On Monday, Google launched Stadia, a new cloud gaming subscription service, priced at $10 per month, reported Quartz. However, the new system is already running into challenges due to its data-heavy streaming requirement compared to the average monthly data allowance for the average broadband customer (a.k.a. broadband caps).
Per a report by Vice, for Stadia customers with 4K televisions, the service could eat through as much as 15.75 GB per hour, or roughly 1.38 TB per month if gamers play an average of 22 hours per week.
Stadia responded to the criticism by advising that the service is best for customers with “modern” ISPs.
“ISPs have a long history of adapting to consumer behavior,” Patrick Seybold, head of communications for Stadia, wrote in an email. “In this day and age of streaming video, music, security cameras, photo backups, video conferencing, and other high bandwidth applications, gamers are best served by ISPs with modern offerings.”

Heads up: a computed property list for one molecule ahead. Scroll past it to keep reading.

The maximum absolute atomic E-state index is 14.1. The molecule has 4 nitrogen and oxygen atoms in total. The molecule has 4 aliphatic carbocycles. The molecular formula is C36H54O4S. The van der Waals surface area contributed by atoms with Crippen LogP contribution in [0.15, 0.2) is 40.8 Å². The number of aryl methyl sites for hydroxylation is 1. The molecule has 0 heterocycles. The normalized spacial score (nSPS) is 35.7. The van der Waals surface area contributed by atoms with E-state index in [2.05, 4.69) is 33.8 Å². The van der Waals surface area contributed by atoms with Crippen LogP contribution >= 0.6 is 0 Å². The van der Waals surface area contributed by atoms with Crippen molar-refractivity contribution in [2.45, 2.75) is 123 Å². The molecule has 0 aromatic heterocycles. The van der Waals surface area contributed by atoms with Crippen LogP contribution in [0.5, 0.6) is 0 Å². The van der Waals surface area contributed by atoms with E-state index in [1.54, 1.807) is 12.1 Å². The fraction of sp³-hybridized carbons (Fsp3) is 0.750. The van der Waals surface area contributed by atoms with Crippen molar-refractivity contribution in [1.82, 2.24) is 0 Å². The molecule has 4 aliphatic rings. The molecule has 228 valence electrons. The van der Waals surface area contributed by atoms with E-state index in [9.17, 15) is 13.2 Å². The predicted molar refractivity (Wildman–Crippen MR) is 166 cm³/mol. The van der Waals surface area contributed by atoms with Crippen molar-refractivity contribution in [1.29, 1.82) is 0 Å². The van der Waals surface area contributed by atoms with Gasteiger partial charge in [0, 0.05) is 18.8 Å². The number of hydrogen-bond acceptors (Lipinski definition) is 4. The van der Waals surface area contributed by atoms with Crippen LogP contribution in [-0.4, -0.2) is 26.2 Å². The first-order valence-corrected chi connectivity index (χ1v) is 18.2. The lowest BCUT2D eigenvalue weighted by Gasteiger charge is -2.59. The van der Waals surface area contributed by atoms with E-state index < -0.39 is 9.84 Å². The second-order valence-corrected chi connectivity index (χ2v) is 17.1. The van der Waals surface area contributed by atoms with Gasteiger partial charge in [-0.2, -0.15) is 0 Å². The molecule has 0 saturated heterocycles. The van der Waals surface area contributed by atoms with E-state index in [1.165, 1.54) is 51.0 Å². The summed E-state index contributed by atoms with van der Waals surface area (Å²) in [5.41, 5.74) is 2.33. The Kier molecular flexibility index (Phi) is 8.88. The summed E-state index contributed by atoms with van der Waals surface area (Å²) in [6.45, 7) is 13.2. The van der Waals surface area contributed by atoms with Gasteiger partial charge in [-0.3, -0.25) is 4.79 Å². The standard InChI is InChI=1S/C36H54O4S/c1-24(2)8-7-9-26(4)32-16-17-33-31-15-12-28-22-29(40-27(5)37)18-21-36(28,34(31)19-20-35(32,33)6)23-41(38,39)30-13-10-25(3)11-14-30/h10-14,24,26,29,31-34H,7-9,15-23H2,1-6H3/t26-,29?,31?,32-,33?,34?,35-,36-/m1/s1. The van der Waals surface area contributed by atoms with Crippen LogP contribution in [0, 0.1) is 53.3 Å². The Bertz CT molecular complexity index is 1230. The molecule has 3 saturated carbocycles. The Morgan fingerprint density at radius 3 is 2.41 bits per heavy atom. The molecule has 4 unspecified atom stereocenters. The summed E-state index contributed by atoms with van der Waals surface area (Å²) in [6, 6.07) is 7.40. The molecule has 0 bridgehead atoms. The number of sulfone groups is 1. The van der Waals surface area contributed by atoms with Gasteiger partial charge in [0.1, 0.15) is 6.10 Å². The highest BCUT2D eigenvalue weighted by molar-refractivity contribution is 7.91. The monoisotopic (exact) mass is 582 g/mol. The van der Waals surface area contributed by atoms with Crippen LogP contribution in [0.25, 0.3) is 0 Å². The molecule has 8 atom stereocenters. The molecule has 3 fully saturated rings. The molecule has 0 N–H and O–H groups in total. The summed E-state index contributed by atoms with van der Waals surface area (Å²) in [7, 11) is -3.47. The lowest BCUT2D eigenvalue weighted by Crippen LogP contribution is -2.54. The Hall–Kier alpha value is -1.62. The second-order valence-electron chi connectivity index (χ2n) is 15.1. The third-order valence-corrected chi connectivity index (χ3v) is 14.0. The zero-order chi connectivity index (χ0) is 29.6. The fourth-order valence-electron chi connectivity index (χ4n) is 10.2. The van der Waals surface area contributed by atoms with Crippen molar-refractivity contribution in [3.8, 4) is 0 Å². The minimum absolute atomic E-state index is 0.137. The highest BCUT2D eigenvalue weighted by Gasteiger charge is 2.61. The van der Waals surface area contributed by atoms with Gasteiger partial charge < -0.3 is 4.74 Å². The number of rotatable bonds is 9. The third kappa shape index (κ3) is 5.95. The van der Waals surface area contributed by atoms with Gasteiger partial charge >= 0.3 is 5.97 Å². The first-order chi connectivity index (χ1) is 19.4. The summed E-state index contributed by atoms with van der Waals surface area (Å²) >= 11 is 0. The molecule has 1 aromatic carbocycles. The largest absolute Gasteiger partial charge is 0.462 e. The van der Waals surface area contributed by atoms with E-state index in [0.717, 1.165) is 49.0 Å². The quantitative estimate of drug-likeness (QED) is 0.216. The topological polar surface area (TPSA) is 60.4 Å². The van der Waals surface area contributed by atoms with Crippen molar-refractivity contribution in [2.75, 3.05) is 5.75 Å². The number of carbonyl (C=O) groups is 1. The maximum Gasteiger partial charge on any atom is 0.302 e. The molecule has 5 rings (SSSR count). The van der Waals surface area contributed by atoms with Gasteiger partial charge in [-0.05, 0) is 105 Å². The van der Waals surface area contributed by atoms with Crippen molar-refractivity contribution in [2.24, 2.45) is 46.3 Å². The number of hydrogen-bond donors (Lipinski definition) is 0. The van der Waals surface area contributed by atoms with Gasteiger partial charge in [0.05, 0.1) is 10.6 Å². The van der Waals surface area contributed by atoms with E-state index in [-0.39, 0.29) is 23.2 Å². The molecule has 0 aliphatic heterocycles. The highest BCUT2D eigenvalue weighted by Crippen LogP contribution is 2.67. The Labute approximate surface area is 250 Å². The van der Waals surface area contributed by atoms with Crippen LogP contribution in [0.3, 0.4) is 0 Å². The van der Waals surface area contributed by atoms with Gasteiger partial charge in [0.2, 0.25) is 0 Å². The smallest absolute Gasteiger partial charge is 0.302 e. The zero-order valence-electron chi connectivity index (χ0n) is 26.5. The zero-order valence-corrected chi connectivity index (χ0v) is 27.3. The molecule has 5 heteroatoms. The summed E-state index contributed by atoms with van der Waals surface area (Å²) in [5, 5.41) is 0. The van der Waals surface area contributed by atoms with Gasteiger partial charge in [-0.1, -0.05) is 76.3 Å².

Per Stadia’s director of product, Andrey Doronichev, a feature allows gamers to adjust their data use to as low as 4.5 GB per hour. Some ISPs have no limit on data use; others enact a broadband cap. Critics of these caps claim they have no purpose other than to make ISPs more money, according to Quartz.
Data consumption has increased exponentially over the past few years due to streaming services and 4K televisions. Comcast reported that median users are consuming 200GB of their 1TB allowance per month, a jump of 34 percent over the same period the year prior. Additionally, a study by TDG Research found that 71 percent of U.S. households have four or more screens. This trend of data-hungry services is likely to continue, according to Quartz.
November 20, 2019
The post Google’s New Stadia Gaming Service Thwarted By “Broadband Caps” appeared first on Inside Towers.